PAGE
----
What if FDR Had Lived?



This article is the continuation of my series If They Had Lived. To date, the articles in this series have explored what our world and/or nation might be like if Martin Luther King Jr. (MLK), John F. Kennedy (JFK), and Abraham Lincoln had survived. In this article, we will consider what would our country might be like if Franklin Delano Roosevelt (FDR) had lived? Imagine if our 32nd President of the United States had not died early into his fourth term of office and survived to complete his ambitious agenda. What would our world look like if FDR had lived?

FDR is one of the most accomplished and revered presidents in American history. His accomplishments in office and legacy live on via his “New Deal” programs, Fireside Chats, and ability to navigate the nation through its worst economic endeavor, the Great Depression, which lasted from 1929-39. He left an indelible mark on the country and remains the only President of the United States to be elected to four terms in office.

The only thing we have to fear is fear itself.
Franklin D. Roosevelt

This is because irate Republicans, who were looking to attack FDR’s legacy, teamed up with Southern Democrats who opposed the New Deal three years later, in 1947, to pass the 22nd Amendment to the U.S. Constitution, which imposed presidential terms limits. In an attempt to diminish the progressive president’s enduring legacy, the 22nd Amendment, which limits U.S. Presidents to two terms, was pushed through the House of Representatives in 1947, and later, the U.S. Senate by 1951, where it was met with approval by the three-fourths majority needed to ratify or change the U.S. Constitution. However, it should be noted that this alteration to our country’s principal governing document was achieved with virtually no public debate and/or participation in the process. Thus, circumventing the initial premise to the preamble of the U.S. Constitution–“We the People.” This omission of “public participation” calls into question the legality of the ratification and begs the following question: Should the 22nd Amendment be invalidated since the citizens of the United States were never given a proper voice in the process? If so, what presidential term restrictions should be instituted in its place? Would the 22nd Amendment have been passed if FDR had lived?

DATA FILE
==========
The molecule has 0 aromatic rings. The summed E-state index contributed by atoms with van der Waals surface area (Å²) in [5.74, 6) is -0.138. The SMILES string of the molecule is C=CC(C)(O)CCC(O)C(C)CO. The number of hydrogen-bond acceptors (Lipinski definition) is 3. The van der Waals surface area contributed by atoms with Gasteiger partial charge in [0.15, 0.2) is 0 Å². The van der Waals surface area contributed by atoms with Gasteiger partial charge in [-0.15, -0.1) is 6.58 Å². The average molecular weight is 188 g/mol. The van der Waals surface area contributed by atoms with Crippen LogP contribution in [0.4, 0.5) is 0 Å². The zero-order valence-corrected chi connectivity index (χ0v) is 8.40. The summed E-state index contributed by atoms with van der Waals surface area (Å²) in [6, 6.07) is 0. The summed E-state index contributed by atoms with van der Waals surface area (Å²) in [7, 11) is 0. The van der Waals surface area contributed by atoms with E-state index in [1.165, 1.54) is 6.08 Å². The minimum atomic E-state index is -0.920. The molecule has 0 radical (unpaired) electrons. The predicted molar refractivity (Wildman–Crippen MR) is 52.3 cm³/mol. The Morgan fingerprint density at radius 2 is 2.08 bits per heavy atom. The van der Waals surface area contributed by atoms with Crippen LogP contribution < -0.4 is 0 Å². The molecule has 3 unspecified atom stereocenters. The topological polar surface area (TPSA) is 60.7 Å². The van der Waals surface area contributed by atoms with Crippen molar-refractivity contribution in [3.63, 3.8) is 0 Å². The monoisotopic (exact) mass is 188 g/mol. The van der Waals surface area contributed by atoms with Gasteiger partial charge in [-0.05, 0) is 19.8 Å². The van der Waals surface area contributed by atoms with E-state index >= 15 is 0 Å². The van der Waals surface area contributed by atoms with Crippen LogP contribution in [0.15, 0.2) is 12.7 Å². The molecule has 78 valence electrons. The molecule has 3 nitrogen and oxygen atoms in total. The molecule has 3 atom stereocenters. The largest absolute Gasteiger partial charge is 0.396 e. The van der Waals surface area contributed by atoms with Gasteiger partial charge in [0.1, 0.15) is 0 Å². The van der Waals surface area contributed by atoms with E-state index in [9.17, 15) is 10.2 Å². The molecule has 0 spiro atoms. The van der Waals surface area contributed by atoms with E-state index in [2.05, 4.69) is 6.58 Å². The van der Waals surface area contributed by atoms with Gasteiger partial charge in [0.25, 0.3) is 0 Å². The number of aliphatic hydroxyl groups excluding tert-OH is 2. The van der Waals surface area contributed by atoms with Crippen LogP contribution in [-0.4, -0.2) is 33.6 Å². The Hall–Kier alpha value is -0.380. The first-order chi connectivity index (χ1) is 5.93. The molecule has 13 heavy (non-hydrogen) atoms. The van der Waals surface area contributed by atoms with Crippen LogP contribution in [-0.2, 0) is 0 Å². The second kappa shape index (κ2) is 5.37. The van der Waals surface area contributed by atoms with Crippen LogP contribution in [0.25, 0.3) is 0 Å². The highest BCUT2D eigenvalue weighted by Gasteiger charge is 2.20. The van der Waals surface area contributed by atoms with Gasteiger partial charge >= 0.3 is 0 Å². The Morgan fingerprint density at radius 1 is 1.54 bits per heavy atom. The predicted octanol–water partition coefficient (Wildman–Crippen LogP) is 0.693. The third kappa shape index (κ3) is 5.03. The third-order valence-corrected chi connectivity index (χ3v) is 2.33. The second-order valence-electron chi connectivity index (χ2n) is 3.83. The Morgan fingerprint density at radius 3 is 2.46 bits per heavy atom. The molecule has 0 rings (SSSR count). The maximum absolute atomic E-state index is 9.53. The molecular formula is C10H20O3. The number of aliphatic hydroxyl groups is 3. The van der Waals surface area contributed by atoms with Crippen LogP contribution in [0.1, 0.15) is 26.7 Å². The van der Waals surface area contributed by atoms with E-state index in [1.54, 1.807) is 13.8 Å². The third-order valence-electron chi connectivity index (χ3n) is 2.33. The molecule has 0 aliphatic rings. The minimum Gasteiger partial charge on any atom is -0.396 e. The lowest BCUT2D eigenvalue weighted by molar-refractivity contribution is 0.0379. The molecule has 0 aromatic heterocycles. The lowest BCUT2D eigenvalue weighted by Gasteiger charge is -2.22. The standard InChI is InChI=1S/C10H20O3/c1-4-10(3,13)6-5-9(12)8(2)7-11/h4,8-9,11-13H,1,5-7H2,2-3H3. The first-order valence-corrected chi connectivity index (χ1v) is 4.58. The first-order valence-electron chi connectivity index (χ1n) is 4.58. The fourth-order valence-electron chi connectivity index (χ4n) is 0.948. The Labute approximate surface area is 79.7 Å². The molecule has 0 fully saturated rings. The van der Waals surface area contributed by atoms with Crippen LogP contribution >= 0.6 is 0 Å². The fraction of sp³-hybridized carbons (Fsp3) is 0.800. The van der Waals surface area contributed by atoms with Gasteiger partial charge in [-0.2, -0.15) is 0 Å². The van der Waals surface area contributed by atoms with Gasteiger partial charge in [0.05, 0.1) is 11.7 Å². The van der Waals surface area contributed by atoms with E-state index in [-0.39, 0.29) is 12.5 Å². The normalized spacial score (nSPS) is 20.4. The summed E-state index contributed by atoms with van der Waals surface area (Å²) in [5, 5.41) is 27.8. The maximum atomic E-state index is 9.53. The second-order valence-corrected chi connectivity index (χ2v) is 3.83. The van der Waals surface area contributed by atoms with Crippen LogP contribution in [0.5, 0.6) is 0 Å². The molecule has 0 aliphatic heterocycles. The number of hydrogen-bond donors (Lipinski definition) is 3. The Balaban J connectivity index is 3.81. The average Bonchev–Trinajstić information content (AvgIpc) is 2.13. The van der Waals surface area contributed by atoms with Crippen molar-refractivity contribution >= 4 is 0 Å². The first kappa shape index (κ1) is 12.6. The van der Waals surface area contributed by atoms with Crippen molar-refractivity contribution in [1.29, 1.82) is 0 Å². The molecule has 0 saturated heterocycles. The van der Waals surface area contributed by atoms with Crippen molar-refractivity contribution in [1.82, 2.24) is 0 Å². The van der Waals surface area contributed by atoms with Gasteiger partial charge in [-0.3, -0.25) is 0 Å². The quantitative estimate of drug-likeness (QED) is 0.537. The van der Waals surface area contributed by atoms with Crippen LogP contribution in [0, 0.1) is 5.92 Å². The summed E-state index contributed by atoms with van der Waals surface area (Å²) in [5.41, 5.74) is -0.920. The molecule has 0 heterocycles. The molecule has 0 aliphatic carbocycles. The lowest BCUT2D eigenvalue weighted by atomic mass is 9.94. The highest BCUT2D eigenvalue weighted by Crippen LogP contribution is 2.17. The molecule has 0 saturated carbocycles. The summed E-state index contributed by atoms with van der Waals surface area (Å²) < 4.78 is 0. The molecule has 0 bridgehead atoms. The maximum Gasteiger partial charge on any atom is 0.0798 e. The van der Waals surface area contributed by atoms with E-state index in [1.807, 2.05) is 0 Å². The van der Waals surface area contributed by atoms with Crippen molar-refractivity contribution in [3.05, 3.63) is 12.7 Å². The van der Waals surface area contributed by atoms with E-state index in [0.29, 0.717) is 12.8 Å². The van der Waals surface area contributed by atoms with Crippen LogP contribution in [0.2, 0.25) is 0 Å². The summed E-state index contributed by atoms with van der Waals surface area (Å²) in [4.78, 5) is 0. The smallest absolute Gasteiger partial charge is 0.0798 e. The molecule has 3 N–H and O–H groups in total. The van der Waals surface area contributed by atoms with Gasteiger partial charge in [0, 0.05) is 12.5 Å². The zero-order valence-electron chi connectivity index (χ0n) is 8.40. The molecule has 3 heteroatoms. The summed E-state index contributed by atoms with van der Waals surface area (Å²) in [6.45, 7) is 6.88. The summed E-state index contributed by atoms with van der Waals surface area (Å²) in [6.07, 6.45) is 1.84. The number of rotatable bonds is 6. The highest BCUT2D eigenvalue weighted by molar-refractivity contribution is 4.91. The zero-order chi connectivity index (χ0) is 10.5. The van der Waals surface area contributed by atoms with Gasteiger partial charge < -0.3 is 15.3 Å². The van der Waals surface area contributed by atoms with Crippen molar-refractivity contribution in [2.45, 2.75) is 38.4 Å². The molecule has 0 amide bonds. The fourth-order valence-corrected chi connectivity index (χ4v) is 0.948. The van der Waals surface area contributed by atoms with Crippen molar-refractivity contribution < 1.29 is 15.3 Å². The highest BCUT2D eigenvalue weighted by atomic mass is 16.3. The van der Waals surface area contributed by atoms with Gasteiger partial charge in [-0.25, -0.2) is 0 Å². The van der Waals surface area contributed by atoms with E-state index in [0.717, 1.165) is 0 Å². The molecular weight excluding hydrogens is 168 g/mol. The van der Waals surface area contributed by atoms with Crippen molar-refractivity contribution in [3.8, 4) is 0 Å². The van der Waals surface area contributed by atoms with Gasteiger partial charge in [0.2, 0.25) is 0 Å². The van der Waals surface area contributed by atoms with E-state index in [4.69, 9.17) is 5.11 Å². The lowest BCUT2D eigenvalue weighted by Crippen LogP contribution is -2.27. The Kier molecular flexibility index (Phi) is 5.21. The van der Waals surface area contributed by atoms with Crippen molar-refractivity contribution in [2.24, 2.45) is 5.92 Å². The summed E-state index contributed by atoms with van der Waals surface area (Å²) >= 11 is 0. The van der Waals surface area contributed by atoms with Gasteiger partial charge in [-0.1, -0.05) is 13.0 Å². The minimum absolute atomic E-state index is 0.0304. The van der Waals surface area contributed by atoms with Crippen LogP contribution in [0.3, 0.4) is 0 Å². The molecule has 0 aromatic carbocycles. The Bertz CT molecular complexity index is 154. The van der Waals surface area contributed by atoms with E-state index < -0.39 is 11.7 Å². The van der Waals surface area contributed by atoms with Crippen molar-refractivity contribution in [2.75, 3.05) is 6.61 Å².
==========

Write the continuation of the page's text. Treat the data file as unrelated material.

I ask you to judge me by the enemies I have made.
Franklin D. Roosevelt

It is important to note that the presidential term limits apply to two consecutive terms in the White House. Theoretically, a president could serve one or two terms in office, and then, run again in another four years or later on in life, depending on the candidate’s desire, age, and/or health. Case in point, President Grover Cleveland, who is the only commander-in-chief to serve two non-consecutive terms. Cleveland served as our 22nd and 24th President of the United States from 1885-89 and 1893-97, respectively.

Roosevelt was an agent of sweeping change and he used his unprecedented tenure as President of the United States to create programs that continue to sustain the American people and strengthen our foundation as a nation. His “First 100 Days” in office set a new standard for erecting change in the White House and this tradition continues today across the board and political lines. FDR enacted many historic measures during his time in the Oval Office, most notably his New Deal programs, which focused on the three “Rs”–Relief, Reform, and Recovery.


The reform programs enacted by FDR were created to bring economic stability to the nation, in the wake of the Great Depression. FDR’s programs, which included the creation of the Securities and Exchange Commission (SEC), Federal Deposit Insurance Corporation (FDIC), and Social Security Administration (SSA), just to name a few, focused on the management of money from the stock market and banking sector to the individual citizen.